MOSCOW -- The film clips open with a trip down memory lane. As ordinary Russians -- a farmer, babushka, factory worker or schoolteacher -- talk about growing up under the Communist system, the camera flips through their old photos, like a family album.
They share the stories of how forced collectivization, purges, shortages and other Soviet-era deprivations affected their lives, and of the new struggles and successes their families have experienced under Russian President Boris N. Yeltsin.
Then, speaking to the camera from a field, living room, office or classroom, they explain in salt-of-the-earth language why they will vote for Yeltsin in the June 16 presidential election.
"I want order in the country so the factories would work again," a fiftysomething lathe operator tells millions of viewers across Russia. "If the Communists come to power, there will be disorder. They will again issue ration coupons."
The one-minute spots -- which close with the words "I believe, I love, I hope" and Yeltsin's signature -- are the foundation of a sophisticated political ad campaign the likes of which Russians have never seen.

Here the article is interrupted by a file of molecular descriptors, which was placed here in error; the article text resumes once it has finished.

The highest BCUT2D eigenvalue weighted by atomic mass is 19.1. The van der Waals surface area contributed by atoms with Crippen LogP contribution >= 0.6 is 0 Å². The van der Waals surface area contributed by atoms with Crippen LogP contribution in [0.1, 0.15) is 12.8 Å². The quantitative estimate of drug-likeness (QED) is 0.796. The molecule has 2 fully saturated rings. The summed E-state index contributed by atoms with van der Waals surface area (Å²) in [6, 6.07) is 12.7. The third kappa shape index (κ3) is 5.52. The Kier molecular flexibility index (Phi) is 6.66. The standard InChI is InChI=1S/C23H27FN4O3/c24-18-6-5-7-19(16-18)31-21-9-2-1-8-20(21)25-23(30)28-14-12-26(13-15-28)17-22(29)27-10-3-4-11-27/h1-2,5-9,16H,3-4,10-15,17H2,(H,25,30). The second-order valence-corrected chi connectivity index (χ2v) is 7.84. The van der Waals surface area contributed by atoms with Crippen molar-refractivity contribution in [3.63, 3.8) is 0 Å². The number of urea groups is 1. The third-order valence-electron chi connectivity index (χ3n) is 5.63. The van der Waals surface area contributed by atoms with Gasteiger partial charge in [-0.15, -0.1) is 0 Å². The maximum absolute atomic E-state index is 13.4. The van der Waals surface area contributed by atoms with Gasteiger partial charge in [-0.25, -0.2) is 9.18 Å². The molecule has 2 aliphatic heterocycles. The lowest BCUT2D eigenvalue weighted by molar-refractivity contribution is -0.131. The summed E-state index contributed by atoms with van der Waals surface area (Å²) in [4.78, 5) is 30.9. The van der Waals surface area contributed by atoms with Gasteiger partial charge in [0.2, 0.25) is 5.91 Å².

These Everyman defenders of Yeltsin appear on all the major television stations throughout the day, with air time costs of up to $30,000 per minute.
The candidates are allotted 10-minute slots of free air time; in Yeltsin's segments, the short commercials alternate with longer testimonials about the president by beloved Russian celebrities. Nowhere does Yeltsin's face appear.
The packages are so compelling that even members of the campaign team of Yeltsin's toughest opponent fail to hide their envy.
"They're extremely slick," said Alexander A. Prokhanov, editor of the newspaper Zavtra, mouthpiece for the campaign of Communist candidate Gennady A. Zyuganov. "Communists cannot afford to hire brilliant image-makers like Yeltsin did."
Yeltsin has raised almost $3 million -- the maximum allowed -- for his ad campaign and has spent a little less than half that. Zyuganov has spent less than $75,000, Russia's Central Election Committee told the Interfax news service.
Most of the other 10 candidates, including Zyuganov, use their 10 minutes to sit in front of a camera, talking in monotonous tones. In Zyuganov's 10-minute clip, he sits on a park bench with an interviewer and rambles about his platform and Yeltsin's failures. The piece closes with Soviet-style footage of Zyuganov marching in a large parade of military veterans. Former Soviet leader Mikhail S. Gorbachev, whose presidential bid has almost no support, holds a stack of papers and delivers a droning speech, like the ones he was famous for when he was in charge.
Pub Date: 6/06/96